Judith, a PhD student, writes, “My dissertation deals with the qualitative investigation of change process in art therapy. We were thinking of using the Change Interview for the data collection. I already read the paper you published in Frommer`s book about qualitative psychotherapy research. My question was if you could give me some more relevant literature about the change interview, so that I can deepen my knowledge about it."
Here is my reply:
Hmm... that's an interesting question. Because the Change Interview is not a psychometric measurement instrument but rather a qualitative interview protocol, one can't point to specific validity and reliability data. That means that the instrument really stands or falls on the basis of the usefulness of the data generated for addressing particular research questions.
At the core of the Change Interview are questions on three key issues: (a) Pre-post changes; (b) helpful factors; and (c) hindering factors. Each of these questions has a literature to go with it, reviewed in Elliott & James, 1989, for example:
Elliott, R. & James, E. (1989). Varieties of client experience in psychotherapy: An analysis of the literature. Clinical Psychology Review, 9, 443-468.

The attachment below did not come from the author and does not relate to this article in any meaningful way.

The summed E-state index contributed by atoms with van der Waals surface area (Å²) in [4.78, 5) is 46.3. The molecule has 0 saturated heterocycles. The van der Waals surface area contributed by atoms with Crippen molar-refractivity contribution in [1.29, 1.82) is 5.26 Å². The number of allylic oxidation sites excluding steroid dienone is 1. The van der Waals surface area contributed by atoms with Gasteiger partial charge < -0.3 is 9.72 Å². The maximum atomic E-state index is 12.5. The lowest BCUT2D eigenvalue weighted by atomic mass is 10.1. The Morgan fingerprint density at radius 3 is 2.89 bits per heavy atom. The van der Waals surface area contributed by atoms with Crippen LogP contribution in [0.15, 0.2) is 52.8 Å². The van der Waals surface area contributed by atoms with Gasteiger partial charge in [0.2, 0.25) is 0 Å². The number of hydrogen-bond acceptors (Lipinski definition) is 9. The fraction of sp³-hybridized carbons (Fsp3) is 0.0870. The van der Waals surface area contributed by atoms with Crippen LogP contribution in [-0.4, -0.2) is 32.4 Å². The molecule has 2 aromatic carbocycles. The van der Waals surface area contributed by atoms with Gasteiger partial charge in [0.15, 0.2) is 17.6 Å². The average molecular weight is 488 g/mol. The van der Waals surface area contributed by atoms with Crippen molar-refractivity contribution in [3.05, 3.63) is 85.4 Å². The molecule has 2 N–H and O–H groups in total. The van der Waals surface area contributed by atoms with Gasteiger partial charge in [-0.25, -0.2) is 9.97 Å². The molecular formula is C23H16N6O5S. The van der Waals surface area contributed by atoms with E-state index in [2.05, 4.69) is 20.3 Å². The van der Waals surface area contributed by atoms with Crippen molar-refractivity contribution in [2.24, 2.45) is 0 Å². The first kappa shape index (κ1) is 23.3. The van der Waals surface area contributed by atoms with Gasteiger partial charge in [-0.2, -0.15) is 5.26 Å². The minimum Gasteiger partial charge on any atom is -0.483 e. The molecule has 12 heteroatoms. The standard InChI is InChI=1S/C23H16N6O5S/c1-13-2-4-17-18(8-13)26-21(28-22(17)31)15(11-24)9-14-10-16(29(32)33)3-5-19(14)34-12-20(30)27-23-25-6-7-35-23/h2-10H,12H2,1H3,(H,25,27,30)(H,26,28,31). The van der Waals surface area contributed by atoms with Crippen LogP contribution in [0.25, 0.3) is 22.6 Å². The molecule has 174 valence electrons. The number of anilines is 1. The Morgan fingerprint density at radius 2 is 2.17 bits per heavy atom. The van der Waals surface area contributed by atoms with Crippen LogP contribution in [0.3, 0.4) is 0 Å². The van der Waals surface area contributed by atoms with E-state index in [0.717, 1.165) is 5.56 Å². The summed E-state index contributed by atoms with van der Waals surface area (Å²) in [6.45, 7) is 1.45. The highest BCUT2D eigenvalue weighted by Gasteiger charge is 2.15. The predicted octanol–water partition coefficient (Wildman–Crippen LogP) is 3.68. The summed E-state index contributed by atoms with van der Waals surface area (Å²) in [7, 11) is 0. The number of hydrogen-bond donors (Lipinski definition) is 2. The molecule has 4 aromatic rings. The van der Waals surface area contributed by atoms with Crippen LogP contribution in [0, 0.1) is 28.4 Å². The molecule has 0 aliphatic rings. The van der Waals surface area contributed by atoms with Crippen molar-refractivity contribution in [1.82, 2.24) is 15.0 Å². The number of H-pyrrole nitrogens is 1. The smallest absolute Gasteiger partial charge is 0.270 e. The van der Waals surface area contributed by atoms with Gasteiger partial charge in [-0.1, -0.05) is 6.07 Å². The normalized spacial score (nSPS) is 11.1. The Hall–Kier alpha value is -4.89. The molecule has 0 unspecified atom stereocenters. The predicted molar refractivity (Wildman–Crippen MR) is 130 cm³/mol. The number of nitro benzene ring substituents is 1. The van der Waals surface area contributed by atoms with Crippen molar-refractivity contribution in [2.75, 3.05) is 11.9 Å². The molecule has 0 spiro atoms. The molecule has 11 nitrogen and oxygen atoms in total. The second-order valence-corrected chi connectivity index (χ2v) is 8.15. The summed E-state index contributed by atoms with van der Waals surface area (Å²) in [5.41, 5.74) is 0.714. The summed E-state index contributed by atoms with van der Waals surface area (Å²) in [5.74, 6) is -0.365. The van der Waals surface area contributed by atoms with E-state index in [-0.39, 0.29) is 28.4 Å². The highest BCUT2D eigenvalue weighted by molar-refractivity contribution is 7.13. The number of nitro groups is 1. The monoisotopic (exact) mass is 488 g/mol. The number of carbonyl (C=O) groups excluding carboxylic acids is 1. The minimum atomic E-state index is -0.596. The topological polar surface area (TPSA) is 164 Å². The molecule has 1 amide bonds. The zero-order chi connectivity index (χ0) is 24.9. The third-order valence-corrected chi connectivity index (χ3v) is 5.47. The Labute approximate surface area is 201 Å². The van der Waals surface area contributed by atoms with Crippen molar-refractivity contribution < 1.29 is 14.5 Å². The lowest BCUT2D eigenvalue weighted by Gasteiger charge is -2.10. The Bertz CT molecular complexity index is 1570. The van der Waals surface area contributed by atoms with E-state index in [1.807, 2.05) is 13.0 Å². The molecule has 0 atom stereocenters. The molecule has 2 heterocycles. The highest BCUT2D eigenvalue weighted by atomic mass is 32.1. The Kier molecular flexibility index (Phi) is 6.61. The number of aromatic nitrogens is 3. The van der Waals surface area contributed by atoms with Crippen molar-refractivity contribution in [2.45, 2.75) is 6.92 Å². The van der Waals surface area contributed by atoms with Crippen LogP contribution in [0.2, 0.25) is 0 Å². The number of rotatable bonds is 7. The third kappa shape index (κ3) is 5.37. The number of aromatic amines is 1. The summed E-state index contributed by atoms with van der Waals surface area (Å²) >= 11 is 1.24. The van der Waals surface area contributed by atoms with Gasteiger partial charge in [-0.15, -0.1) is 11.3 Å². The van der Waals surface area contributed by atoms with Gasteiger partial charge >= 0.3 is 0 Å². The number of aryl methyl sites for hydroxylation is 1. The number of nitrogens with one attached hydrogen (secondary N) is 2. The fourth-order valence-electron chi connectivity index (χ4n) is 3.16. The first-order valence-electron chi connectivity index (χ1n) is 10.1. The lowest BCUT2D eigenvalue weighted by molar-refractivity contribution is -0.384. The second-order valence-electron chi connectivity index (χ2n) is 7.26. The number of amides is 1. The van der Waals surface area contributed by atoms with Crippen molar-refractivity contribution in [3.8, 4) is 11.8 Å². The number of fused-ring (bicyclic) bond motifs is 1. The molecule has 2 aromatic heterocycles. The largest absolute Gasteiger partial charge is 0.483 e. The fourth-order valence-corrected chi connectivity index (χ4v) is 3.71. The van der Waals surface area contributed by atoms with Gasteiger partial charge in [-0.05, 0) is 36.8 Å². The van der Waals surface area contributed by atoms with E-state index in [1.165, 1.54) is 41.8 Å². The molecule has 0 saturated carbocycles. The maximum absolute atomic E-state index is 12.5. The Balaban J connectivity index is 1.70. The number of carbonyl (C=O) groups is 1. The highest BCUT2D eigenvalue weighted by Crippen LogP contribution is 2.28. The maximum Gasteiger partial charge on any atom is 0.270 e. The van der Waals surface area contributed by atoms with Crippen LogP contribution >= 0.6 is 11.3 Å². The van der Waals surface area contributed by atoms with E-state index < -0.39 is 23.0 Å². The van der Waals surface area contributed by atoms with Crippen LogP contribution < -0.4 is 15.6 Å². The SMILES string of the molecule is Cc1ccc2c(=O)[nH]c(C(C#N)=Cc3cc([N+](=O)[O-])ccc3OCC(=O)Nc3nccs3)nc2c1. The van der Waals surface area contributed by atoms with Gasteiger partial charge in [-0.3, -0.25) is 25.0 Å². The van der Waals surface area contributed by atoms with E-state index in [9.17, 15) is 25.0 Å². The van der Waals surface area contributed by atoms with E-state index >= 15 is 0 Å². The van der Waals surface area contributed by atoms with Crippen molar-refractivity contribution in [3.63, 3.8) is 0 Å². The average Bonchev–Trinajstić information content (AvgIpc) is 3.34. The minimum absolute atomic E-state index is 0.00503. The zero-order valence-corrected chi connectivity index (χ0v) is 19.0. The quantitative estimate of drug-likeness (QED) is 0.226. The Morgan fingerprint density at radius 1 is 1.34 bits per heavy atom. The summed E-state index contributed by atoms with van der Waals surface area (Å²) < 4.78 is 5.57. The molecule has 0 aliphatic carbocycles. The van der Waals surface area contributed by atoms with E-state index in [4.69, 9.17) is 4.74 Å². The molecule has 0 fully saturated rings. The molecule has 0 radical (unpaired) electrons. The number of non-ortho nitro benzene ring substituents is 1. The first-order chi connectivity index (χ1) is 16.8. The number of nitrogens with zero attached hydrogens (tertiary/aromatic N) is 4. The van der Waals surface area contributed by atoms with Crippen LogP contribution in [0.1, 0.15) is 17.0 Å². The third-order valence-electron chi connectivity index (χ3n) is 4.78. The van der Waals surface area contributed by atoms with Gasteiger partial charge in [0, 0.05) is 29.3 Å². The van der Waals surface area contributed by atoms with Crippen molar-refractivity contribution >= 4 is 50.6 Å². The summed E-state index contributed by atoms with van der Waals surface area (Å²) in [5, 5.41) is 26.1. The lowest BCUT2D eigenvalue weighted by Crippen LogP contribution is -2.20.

John McLeod has a line of research on clients' qualitative perceptions of how they've changed; see also Klein & Elliott, 2006:
Klein, M.J., & Elliott, J. (2006). Client Accounts of personal change in Process-Experiential psychotherapy: A methodologically pluralistic approach. Psychotherapy Research. 16, 91-105.
Helpful and hindering factors also have their own literatures; see for example, papers in the recent 2008 special section of Psychotherapy Research on research on client experiences of therapy. Timulak recently reviewed some of this literature:
Timulak, L. (2007). Identifying core categories of client-identified impact of helpful events in psychotherapy: A qualitative meta-analysis. Psychotherapy Research, 17. 305-314.The Change Interview is now a key element of the Hermeneutic Single Case Efficacy Design (HSCED); see Elliott, 2001, 2002, and Elliott et al., 2009. HSCED studies have enabled us to develop further interesting uses for Change Interview data, and we are continuing to do so:
Elliott, R. (2001). Hermeneutic single case efficacy design (HSCED): An overview. In K.J.Schneider, J.F.T. Bugental & J.F. Fraser (eds.), Handbook of Humanistic Psychology (pp. 315-324), Thousand Oaks, CA: Sage.
Elliott, R. (2002). Hermeneutic Single Case Efficacy Design. Psychotherapy Research, 12, 1-20.
Elliott, R., Partyka, R., Wagner, J., Alperin, R. & Dobrenski. R., Messer, S.B., Watson, J.C. & Castonguay, L.G. (2009). An Adjudicated Hermeneutic Single-Case Efficacy Design of Experiential Therapy for Panic/Phobia. Psychotherapy Research, 19, 543-557. [Appendices available at: http://www.informaworld.com/smpp/content~content=a914761426~db=all~tab=multimedia]